Press contact: Guy Lamolinara (202) 707-9217
Public contact: Center for the Book (202) 707-5221
May 11, 2010
Franklin Roosevelt vs. the Supreme Court Is Subject of Book Discussion
"Supreme Power” Documents FDR’s Plan to "Pack” the High Court
In the years before World War II, Franklin Roosevelt's fiercest, most unyielding opponent was neither a foreign power nor "fear itself." It was the United States Supreme Court.
Beginning in 1935, in a series of decisions devastating to FDR’s agenda, the Supreme Court left much of his New Deal plans in ruins. In an effort to strike back, the president devised a daring plan to expand the court to 15 justices and to "pack" the new seats with liberals who shared his belief in an expanded version of the Constitution.
Jeff Shesol’s new book, "Supreme Power: Franklin Roosevelt vs. the Supreme Court" (W.W. Norton, 2010) recounts this fiery chapter in American history. He will discuss and sign his work on Friday, May 21, at noon in the West Dining Room on the sixth floor of the Library of Congress’ James Madison Building, 101 Independence Ave. S.E., Washington, D.C. This Books & Beyond program of the Center for the Book is co-sponsored with the Library’s Manuscript Division, where Shesol conducted much of his research. The event is free and open to the public; no tickets are required.
The ensuing fight over FDR’s plan engulfed the White House, the Supreme Court, Congress and the nation. The final verdict was a shock. According to Shesol, "It dealt FDR the biggest setback of his life, split the Democratic Party and set the stage for a future era of Republican dominance. Yet the battle also transformed America’s political and constitutional landscape, hastening the nation’s march into the modern world."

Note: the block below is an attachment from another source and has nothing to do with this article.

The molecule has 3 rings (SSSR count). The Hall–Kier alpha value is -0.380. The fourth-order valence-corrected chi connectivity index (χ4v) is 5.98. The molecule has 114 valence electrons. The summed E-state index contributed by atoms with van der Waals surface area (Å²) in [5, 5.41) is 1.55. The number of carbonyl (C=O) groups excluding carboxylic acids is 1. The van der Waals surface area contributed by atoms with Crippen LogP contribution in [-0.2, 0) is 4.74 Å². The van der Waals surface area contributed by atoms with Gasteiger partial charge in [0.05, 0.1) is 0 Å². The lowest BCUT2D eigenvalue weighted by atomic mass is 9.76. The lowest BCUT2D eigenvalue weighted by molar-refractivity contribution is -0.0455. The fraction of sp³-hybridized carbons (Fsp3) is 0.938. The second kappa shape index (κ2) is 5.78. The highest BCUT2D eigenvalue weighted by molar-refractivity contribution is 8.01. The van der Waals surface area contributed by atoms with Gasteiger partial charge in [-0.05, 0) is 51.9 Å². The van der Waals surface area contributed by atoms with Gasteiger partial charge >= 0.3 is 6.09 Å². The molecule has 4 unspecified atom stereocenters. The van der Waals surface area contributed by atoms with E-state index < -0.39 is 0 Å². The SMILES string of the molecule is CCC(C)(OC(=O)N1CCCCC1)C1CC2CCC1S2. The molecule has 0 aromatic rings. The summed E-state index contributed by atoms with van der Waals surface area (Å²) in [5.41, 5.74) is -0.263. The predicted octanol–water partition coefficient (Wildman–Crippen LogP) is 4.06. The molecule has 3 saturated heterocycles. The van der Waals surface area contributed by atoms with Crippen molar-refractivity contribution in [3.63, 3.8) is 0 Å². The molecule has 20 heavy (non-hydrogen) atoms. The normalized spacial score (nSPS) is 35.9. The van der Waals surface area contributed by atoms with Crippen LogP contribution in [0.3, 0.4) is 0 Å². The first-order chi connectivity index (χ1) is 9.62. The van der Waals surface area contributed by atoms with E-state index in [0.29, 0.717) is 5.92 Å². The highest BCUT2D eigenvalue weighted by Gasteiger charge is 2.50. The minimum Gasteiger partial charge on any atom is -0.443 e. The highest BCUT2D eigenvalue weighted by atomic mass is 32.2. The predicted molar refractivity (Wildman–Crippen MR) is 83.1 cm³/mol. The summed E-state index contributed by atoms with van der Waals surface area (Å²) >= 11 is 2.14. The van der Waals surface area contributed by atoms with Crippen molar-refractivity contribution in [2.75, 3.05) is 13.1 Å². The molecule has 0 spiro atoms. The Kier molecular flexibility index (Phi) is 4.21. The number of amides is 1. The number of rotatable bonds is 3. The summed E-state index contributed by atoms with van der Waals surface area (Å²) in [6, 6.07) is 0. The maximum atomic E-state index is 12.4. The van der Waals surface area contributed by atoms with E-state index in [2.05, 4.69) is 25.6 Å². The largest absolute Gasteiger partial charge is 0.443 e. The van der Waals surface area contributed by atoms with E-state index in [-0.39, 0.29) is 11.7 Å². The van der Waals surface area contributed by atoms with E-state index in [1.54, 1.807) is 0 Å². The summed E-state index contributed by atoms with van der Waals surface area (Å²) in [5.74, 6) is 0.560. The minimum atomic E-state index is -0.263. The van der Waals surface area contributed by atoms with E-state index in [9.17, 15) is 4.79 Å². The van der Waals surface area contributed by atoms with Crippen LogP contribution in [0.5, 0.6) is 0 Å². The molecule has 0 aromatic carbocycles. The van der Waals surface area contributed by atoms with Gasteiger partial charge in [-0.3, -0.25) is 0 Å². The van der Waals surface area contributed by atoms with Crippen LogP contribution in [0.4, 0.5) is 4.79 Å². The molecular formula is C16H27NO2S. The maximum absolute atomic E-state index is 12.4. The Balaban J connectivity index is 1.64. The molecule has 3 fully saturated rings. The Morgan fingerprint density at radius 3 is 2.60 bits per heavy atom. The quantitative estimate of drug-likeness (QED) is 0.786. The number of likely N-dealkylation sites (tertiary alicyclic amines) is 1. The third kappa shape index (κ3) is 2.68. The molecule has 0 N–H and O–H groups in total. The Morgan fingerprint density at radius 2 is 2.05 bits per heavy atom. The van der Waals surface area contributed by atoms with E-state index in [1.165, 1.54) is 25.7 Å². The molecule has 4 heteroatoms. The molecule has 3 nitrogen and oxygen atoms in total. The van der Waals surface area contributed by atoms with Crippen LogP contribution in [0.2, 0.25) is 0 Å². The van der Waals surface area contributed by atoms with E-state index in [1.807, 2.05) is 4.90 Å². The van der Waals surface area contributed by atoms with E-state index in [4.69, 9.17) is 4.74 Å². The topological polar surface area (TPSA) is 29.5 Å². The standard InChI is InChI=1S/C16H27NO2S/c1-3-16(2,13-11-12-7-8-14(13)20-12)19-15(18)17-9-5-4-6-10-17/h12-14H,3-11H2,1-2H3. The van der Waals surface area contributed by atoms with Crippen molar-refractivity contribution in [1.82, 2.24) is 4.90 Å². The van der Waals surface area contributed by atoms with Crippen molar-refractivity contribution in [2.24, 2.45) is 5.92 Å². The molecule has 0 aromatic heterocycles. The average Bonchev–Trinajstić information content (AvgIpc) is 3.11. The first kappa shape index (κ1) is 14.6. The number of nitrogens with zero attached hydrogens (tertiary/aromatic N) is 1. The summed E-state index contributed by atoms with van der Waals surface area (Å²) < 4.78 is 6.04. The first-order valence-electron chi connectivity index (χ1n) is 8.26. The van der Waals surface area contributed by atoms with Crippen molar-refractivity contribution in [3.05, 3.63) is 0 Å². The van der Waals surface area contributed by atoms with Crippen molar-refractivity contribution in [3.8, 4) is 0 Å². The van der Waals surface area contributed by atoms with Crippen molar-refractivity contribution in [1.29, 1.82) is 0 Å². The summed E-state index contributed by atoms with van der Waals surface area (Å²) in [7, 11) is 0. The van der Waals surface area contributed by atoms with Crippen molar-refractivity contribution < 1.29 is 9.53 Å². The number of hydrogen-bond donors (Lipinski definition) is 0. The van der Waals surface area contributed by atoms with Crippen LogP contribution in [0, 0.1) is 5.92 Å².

Shesol’s book is also the subject of a discussion on Facebook. The new Books & Beyond Book Club is available at www.facebook.com/booksandbeyond/. Here readers can discuss books, the authors of which have appeared or will appear in this series. The site also offers links to webcasts of these events and asks readers to talk about what they have seen and heard in those webcasts.
The Center for the Book (www.loc.gov/cfbook/) was established by Congress in 1977 "to use the resources and prestige of the Library of Congress to promote books, reading, literacy and libraries." With its many educational programs that reach readers of all ages, through its support of the National Book Festival and through its dynamic state centers in the 50 states, the District of Columbia and the U.S. Virgin Islands, the Center for the Book has developed a nationwide network of organizational partners dedicated to promoting the wonders and benefits of reading. The center also oversees the new Read.gov website, with its exclusive "Exquisite Corpse Adventure" serialized story.
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